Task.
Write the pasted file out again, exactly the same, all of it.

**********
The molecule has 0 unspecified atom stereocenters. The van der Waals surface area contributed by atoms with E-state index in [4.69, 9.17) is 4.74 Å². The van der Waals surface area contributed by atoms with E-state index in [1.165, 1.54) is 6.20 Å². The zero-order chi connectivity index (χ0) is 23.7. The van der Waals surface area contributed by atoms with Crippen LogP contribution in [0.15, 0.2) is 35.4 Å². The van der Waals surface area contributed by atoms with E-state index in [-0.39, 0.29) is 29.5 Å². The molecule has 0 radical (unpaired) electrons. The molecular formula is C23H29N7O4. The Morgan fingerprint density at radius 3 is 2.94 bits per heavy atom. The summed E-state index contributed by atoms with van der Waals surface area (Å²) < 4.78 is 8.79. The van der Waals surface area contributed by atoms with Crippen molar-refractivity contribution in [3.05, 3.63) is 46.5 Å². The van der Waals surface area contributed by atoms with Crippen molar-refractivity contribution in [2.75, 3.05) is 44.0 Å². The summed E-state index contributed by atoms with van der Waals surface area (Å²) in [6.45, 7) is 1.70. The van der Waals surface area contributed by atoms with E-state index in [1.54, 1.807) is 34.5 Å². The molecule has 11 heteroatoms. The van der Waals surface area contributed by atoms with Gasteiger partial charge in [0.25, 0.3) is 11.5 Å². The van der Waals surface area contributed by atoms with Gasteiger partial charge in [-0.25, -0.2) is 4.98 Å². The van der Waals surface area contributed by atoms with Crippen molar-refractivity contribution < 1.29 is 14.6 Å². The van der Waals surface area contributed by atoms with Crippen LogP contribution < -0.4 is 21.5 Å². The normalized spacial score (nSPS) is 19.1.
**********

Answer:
The molecule has 0 unspecified atom stereocenters. The van der Waals surface area contributed by atoms with E-state index in [4.69, 9.17) is 4.74 Å². The van der Waals surface area contributed by atoms with E-state index in [1.165, 1.54) is 6.20 Å². The zero-order chi connectivity index (χ0) is 23.7. The van der Waals surface area contributed by atoms with Crippen LogP contribution in [0.15, 0.2) is 35.4 Å². The van der Waals surface area contributed by atoms with E-state index in [-0.39, 0.29) is 29.5 Å². The molecule has 0 radical (unpaired) electrons. The molecular formula is C23H29N7O4. The Morgan fingerprint density at radius 3 is 2.94 bits per heavy atom. The summed E-state index contributed by atoms with van der Waals surface area (Å²) < 4.78 is 8.79. The van der Waals surface area contributed by atoms with Crippen molar-refractivity contribution in [3.05, 3.63) is 46.5 Å². The van der Waals surface area contributed by atoms with Crippen molar-refractivity contribution in [2.75, 3.05) is 44.0 Å². The summed E-state index contributed by atoms with van der Waals surface area (Å²) in [6.45, 7) is 1.70. The van der Waals surface area contributed by atoms with E-state index in [1.54, 1.807) is 34.5 Å². The molecule has 11 heteroatoms. The van der Waals surface area contributed by atoms with Gasteiger partial charge in [0.25, 0.3) is 11.5 Å². The van der Waals surface area contributed by atoms with Gasteiger partial charge in [-0.25, -0.2) is 4.98 Å². The van der Waals surface area contributed by atoms with Crippen molar-refractivity contribution < 1.29 is 14.6 Å². The van der Waals surface area contributed by atoms with Crippen LogP contribution < -0.4 is 21.5 Å². The normalized spacial score (nSPS) is 19.1.